If you are looking into getting a business degree, two of the majors with the highest demand are accounting and finance degrees. However, the distinction between these two fields of study might not be clear to incoming college students. Thus, one might wonder: Should I study for an accounting or finance degree?
In this article, you will know the key differences between accounting vs finance to help you make the right choice for your education. Get a glimpse of the coursework that you can expect in a bachelor’s program and certifications you can pursue to boost job prospects. Finally, get some insights into career options, starting salaries, and job outlook so you can plan for the future after college.
What to Study: Accounting or Finance Degree?
- Definition: Accounting vs. Finance
- Undergraduate Courses & Certification
- Career Options: Finance Degree vs. Accounting Degree
- Finance Degree vs. Accounting Degree: Starting Salary
- Job Outlook
Business degrees remain as a popular field of study for college-bound students. Proof of this can be seen in the number of business degrees conferred by schools in the past few years. For the school year 2016 to 2017 for example, data from the National Center of Education Statistics (NCES) show that there were 381,000 business degrees conferred, the highest out of all fields of study in postsecondary education in the U.S. The number of bachelor’s business degrees awarded for the school year 2017 to 2018 was likewise the highest for all fields of study in the U.S. at 386,201.
The demand for business degree holders also remains high in the job market. The National Association of Colleges and Employers (NACE) for instance, noted that starting in 2017, there has been a shift in demand away from tech majors to business degrees. Based on NACE’s Job Outlook 2018 survey, 65.2% of employers surveyed will hire those with finance majors while 60.6% are looking to hire accounting majors.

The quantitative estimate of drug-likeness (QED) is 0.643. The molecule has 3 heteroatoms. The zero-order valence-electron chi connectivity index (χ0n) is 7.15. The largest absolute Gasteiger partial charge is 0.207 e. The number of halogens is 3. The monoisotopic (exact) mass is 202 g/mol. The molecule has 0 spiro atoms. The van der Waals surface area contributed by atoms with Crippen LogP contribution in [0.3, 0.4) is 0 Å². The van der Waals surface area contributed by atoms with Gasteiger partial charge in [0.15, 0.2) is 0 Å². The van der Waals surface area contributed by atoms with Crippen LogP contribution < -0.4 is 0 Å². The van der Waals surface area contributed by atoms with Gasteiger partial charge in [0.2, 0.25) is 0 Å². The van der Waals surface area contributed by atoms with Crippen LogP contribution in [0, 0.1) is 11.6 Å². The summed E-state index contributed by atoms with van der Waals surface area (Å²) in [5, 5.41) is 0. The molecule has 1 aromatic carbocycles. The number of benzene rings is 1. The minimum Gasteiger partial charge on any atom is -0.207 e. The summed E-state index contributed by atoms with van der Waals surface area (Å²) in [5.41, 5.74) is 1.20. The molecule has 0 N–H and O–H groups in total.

Source: National Association of Colleges and Employers
Definition: Accounting vs. Finance
Before delving into the nitty-gritty of accounting vs finance, it helps to understand the basics first, starting with their definition.
Various authors define finance differently. Khan and Jain offer a simple definition which states that “finance is the art and science of managing money.” On the other hand, Guthumann and Dougall define business finance as “the activity concerned with planning, raising, controlling, administering of the funds used in business.”
Accounting organizations likewise define accounting in different ways. In 1941, the American Institute of Certified Public Accountants (AICPA) defined accounting as “the art of recording, classifying, and summarising in a significant manner and in terms of money, transactions, and events which are, in part at least, of financial character, and interpreting the results thereof.” But due to changes in economic development, this definition became broader. Later in 1966, the American Accounting Association (AAA) defined accounting as “the process of identifying, measuring, and communicating economic information to permit informed judgments and decisions by users of information.”
Based on these definitions, one can see that the study of accountancy is more narrow since it is focused on documenting the flow of money in and out of an organization. In contrast, finance is more broad as it is concerned about planning and distributing organizational assets.
Undergraduate Courses & Certification